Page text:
Tip #4 – Eliminate Objections in Your Copy
The truth is that getting people to do the exact thing you want them to do online isn't easy. People are skeptical, so getting them to hand over their credit card numbers, their email addresses or their phone numbers is often easier said than done.
However, you can improve your odds of making the sale or getting your visitor to convert to a subscriber by eliminating some of the objections they hear in their minds before you even ask them to take action.
Let's look at an example to really illustrate how effective this technique can be…
Say you're an internet business owner who's considering investing in a high priced coaching session. You know it would be useful, but it's hard to justify spending that much money when you have other bills that need to be paid.
But would you be more likely to purchase the product if the website owner offered a 60-day money back guarantee? Or if the copy contained reassurances that the skills taught through the program would more than double your current earnings? I'm guessing you'd be a lot more likely to invest in the program if you knew you'd be getting more out of it than you had to commit to in the first place.
So before you hit publish on your web copy, take a second to read through it with a fresh set of eyes. If you were reading the content for the first time, what objections would you have? Keep in mind that these don't necessarily have to be related to price alone – readers might also have objections about whether an item is safe or whether it'll work for them. By taking the time to identify these objection points ahead of time, you can take steps to eliminate them and, consequently, boost your expected conversion rates.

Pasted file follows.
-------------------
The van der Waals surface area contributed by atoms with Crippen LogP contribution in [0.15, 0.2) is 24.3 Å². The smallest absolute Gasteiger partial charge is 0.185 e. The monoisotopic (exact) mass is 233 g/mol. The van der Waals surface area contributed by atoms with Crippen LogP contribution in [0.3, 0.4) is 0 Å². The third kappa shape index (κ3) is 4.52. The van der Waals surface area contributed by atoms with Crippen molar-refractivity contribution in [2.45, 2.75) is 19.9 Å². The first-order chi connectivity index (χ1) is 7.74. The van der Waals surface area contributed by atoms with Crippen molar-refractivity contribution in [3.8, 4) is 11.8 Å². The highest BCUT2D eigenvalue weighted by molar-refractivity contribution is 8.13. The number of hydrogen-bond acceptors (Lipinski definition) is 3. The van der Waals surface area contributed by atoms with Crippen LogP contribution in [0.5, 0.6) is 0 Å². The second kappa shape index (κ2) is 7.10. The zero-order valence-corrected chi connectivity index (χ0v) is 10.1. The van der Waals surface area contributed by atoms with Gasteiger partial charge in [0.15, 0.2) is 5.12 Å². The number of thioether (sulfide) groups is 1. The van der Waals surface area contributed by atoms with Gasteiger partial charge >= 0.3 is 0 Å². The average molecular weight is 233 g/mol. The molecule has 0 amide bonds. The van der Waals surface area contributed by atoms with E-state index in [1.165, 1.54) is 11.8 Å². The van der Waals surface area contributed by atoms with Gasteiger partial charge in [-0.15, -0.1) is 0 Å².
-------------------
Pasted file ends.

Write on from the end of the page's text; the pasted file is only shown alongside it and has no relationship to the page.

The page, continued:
Sitting down to invest time in improving your copywriting isn't always fun to do, but it's nearly always worth it in terms of increased sales and conversions. As David Droga, a prominent copywriter writing for the Wall Street Journal says, “Writing bad copy is easy, which is why the majority of advertising feels disposable.”
If you'd rather stick out in your visitors' minds than be tossed aside into their mental piles of disposable web copy, consider applying the four tips in this article to your own content. The results might just surprise you!
Image: the trial